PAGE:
Santa And His Reindeer

By DiAnne Crown

September 3, 2010 6 min read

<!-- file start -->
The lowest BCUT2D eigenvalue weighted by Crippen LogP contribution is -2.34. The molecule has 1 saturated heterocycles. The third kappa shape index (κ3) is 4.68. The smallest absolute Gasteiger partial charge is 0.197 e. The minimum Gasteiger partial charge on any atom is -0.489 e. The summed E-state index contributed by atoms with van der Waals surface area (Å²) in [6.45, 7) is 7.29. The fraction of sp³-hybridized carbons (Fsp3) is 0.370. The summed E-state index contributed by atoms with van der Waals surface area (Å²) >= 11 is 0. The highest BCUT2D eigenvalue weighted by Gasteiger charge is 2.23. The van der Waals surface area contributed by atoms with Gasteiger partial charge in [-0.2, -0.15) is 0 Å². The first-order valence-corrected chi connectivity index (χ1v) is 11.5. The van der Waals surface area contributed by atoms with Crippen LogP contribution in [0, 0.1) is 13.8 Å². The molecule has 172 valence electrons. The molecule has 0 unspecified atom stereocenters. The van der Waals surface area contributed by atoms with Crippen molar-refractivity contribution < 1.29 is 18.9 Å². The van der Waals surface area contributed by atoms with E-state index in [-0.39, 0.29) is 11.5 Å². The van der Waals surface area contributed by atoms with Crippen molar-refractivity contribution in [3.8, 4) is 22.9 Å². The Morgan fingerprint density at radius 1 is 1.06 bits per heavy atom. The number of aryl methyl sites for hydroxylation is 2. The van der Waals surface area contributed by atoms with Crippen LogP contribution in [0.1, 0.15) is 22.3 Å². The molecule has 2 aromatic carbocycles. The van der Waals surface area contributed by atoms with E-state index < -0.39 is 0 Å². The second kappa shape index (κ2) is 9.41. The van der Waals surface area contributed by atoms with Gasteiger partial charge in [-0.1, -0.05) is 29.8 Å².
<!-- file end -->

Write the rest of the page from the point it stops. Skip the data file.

Assignment: Santa's reindeer. A quick, easy research piece. Right? Not so fast. A cursory search online turns up just one popular topic: Rudolph. And those links are mainly to children's picture books, songs and movies. So I headed to the library for a closer look at Christmas lore and discovered a world steeped in mythology, tradition and faith. To skip ahead, why do sources say reindeer -- instead of horses, polar bears or wolves -- pull the sleigh? Because they can fly, of course.*Santa Through the Ages People love their Santa Claus (U.S.), P?re No?l (France), Weihnachtsmann (Germany) and other legendary winter gift givers. The Father Christmas of Britain is, according to Niall Edworthy's "The Curious World of Christmas," "an amalgamation of Sinter Klaas and a more mysterious, uncertain figure from Norse and other pagan mythology ... bound up with the winter solstice and the coming of spring." One of the most beloved figures, Edworthy says, is the pious, benevolent monk St. Nicholas, who lived in what is now Turkey in about A.D. 300, traveled the region on horseback giving away his wealth, made a pilgrimage to Egypt and Palestine, and became bishop of Myra before his persecution and imprisonment by the Roman emperor Diocletian. Nicholas became the patron saint of many groups in many countries well into the Renaissance, particularly in the Netherlands, where "Sinter Klaas began his slow transformation from austere Asian monk into the jovial figure from the North Pole we recognize today." Including the red suit and reindeer. In Scandinavia, Edworthy continues, "for centuries, parents have been telling children that jolly elves, trolls and gnomes deliver the gifts in a sleigh drawn by goats or reindeer."*From Horses to Goats to Reindeer Stories featuring reindeer would make sense. "The reindeer is vitally important to the nomadic tribes of the Arctic regions, especially the Sami people," Edworthy says. "The only deer that can be domesticated provides fat, meat, cheese, clothing, footwear, tools and transport. The antlers and bones are used to make the tools, and the sinews are used to make highly durable bindings." The whole story, eight tiny reindeer and all, really came together in 1823, when the "Account of a Visit From St. Nicholas," a poem popularly attributed to Clement Clarke Moore, was published in New York's Troy Sentinel newspaper. Rudolph, in story and song, emerged in 1939, created to drive a Montgomery Ward ad campaign.*Really?! So there you go, except for the science behind the notion of male reindeer, antlers magnificent in silhouette, pulling a sleigh at Christmastime and standing patiently on rooftops with cheery fires burning below. Roger Highfield's entertaining examination of seasonal science ("The Physics of Christmas: From the Aerodynamics of Reindeer to the Thermodynamics of Turkey") questions the likelihood of male reindeer's still holding on to their antlers by Christmas Eve, suggests it may be females who pull the sleigh and notes that reindeer coats insulate too well for them to be willing to wait comfortably on warm rooftops. Robert Sullivan answers these and all remaining scoffers' questions in "Flight of the Reindeer: The True Story of Santa Claus and His Christmas Mission." Sullivan -- a journalist, editor and santalogist -- presents a comprehensive, illustrated look at reindeer species, accounts and photos of reindeer flight from an Inuit village in Canada to the North Pole itself, Santa Claus and his team of elves, and much more based on commentary by explorers, historians and naturalists, including National Geographic polar expedition leader Will Steger. The picture book format, the profile of people who lend their names to this work, and Sullivan's style make it a fascinating read. Well, those aspects and a willingness to shrug off all rational thinking and give it a chance. I know I settled in to read it that way. Guided by a scientist's perspective and tightly written by an expert at his craft, "Flight of the Reindeer" challenges any parent on the fence about perpetuating the myth to wonder, "Is this book really clever, or is it actually true?" Sullivan's well-drawn case seems entirely plausible; Santa can indeed circumnavigate the globe delivering presents to millions of households aided by elves and 150-pound Peary reindeer who can fly. Even now. "In the past decade and a half," Sullivan says, "the world has only become a more complicated place -- and the effort of the elves ever more complicated. Still, I've learned in going back to my sources, they persevere -- for the children. It's heartening, inspiring." Yet, he says, "Despite firsthand testimony, some people still doubt. 'Really?' they ask. 'Do they really fly?' Well, we shouldn't feel shy about asking; we shouldn't feel bad about disbelieving. The fact is debate has raged forever, not just among children but among scientists, as well." So I asked. Kyle Wilson is vice president of the Reindeer Owners and Breeders Association. Why reindeer? "Reindeer are native to the cold northern region -- Finland, Norway, Sweden, Russia, Mongolia, northern China and the North Pole," Wilson says. "And there aren't many other mammals that live that far north. There would also be some wolves, polar bears and musk oxen. But they can't fly." Finally, there it was, in person, the perennial problem for all children of a certain age who begin to have their doubts. Can reindeer really fly? Wilson: "Well, of course. You've got to believe."COPYRIGHT 2010 CREATORS.COM

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